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ARS Home » Pacific West Area » Logan, Utah » Pollinating Insect-Biology, Management, Systematics Research » Research » Research Project #428841

Research Project: Intraspecific Evolution in Complex Landscapes: Melding Genomics, Morphology, and Experimental Physiology across Latitude and Altitude

Location: Pollinating Insect-Biology, Management, Systematics Research

Project Number: 2080-21000-017-04-R
Project Type: Reimbursable Cooperative Agreement

Start Date: Apr 15, 2015
End Date: Mar 31, 2019

Body size influences nearly every aspect of an organism's biology, from metabolism and population growth to thermoregulation and flight energetics, so geographic variation in body size is of fundamental interest. Increased body size can facilitate thermoregulation at cooler temperatures, and bees should thus exhibit similar clines across both latitude and altitude. However, high elevation flight is challenging, and can be facilitated by reducing body weight relative to wing area (wing loading), suggesting that bees should be smaller at higher altitudes, or that wings should be larger. Replicated sampling across species, latitudinal, and altitudinal gradients will be used to test the hypothesis that contrasting abiotic challenges (temperature and air density) drive shifts in body and wing morphology, potentially explaining conflicting clinal patterns observed in volant insects. Investigate the role of plasticity in determining Bombus trait variation Morphological and physiological differentiation can occur as a result genetic adaptation and plastic responses to conditions during development. Spring queens will be sampled from a set of low/high elevation/latitude populations and raise colonies from these queens in a common rearing environment to test the hypothesis that morphological and physiological differences observed in different environments will be retained in common-garden laboratory reared colonies and thus signify potentially adaptive differences. Apply a landscape genomic approach to distinguish genetic differentiation driven by natural selection or demography across environmental gradients Detecting local adaptation relies on the theory that genome regions linked to the targets of selection can be distinguished by exhibiting greater differentiation (e.g., FST) than neutral loci governed by migration-drift equilibrium. Testing for correlations between allele frequencies at these “FST outliers” and environmental variables can then identify regions involved in adaptation. Our study design makes it possible to test for parallel adaptation within and among species (e.g., testing for similar outliers), or for unique selection pressures (evident as an excess of unique outlier loci) across sampled environmental gradients. Grounded in strong preliminary data, for each species the research will test the related hypotheses that 1) populations at different latitudes and altitudes exhibit consistently elevated genetic differentiation due to isolation imposed by distance and landscape structure; 2) adaptation will be revealed by the presence of markers that show excess frequency differentiation, non-random associations with site-specific environmental variables, and repeated patterns in replicate transects and species; and 3) temperature-related outlier loci will be replicated for latitudinal and elevation gradients, but altitude specific adaptations will be evident as a high proportion of unique outliers along elevation transects.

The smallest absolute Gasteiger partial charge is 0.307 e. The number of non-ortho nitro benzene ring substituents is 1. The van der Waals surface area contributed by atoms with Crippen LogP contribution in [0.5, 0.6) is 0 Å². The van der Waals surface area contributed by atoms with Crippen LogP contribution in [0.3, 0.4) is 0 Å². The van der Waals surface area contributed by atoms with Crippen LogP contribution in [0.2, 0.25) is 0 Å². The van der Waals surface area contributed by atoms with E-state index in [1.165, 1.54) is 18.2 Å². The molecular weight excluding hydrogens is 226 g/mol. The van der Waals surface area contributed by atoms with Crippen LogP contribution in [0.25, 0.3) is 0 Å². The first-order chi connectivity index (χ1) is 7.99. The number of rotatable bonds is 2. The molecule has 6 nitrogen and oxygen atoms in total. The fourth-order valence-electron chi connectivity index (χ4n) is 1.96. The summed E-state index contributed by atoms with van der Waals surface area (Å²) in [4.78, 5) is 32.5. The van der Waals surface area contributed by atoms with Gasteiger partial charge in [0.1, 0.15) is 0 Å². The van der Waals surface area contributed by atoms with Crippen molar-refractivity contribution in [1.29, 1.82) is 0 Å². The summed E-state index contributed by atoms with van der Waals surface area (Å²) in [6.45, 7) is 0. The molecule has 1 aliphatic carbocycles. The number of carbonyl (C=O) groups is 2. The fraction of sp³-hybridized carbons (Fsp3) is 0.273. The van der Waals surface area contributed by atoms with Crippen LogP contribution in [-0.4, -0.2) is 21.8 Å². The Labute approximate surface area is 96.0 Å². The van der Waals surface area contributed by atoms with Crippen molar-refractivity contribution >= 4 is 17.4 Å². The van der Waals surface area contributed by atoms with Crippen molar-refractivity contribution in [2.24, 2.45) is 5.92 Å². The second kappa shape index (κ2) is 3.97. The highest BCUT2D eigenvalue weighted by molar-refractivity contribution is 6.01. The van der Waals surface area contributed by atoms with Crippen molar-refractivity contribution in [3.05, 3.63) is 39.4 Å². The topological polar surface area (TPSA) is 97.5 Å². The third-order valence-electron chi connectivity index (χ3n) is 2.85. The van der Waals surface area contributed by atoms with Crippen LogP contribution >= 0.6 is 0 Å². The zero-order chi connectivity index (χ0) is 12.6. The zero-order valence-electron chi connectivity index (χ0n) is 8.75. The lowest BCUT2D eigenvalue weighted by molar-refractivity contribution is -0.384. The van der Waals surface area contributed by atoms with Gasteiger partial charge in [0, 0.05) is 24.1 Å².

Target species—Bombus vosnesenskii and Bombus bifarius are both targets for domestication by bumble bee producers. Both are abundant western US species, and have long been studied with respect to its role in agriculture and is a key member of the western bumble bee. In addition to broad north-south distributions, both species also occur across substantial altitudinal gradients ranging from sea level to >3000m. Sampling Design—To address adaptation and population genetic structure in bumble bees distributed across a climatically and topographically complex landscape, a hierarchical sampling design will nest replicated elevation transects within a broad latitudinal transect along the Sierra-Cascades and ensures sampling at relevant scales. PIs have identified six suitable sampling regions along this transect: Inyo/Sequoia N.F.; Yosemite, CA; Mt. Shasta, CA; Mt. Ashland, OR; Mt. Hood, OR; Snoqualmie N.F., WA. Each species will be sampled to represent the complete latitudinal spread. Nested within each region, bees will be sampled at two pairs of high and low elevation populations (>1000m difference). Specific Activity 1: Quantifying adaptive morphological and physiological variation across latitudinal and altitudinal gradients (performed by all three PI’s) Morphological traits will be measured in field-caught bees. During summer field seasons 20 workers per site per species will be collected, along with GPS data and local weather conditions. In the field, mass of foragers and pollen loads will be estimated. In the lab, body size, wing morphology and pile length will be. Wing loading will be estimated as the body weight /total wing area. Linear mixed effects models will be applied with morphological traits as response variables, and with latitude, altitude and body size as covariates, and population of origin as random effects, to identify geographic variation and plasticity in key traits among field-collected and common garden bees of each species. Specific Activity 2: Investigate the role of plasticity in determining trait variation (performed by USDA-ARS and U. Wyo) Comparisons of field-collected and common garden bees will allow examination of trait plasticity, with the null hypothesis that traits for bees reared from different environments will converge in a common garden. Two elevation transects at latitudinal extremes will be visited in spring to collect queens for initiating laboratory colonies. To initiate common garden populations, at least 40 spring queens will be collected from each of four sites representing latitudinal and altitudinal extremes of the sampling transect. Nests will be established at the USDA-ARS-PIRU in Logan, UT by Co-PD Strange using established protocols. Nest establishment of 4-8 colonies per location will represent the F1 generation. Specific Activity 3: Landscape genomics (performed at U. Alabama) Developing a de novo genomic marker set—SNPs for ~15 individuals per species per sampled population, 24 populations per species will be sequenced (760 total specimens in 8 sequencing plates Genome wide sequencing will involve RADseq, digesting genomic DNA from each specimen. Results will be analyzed by PD Lozier.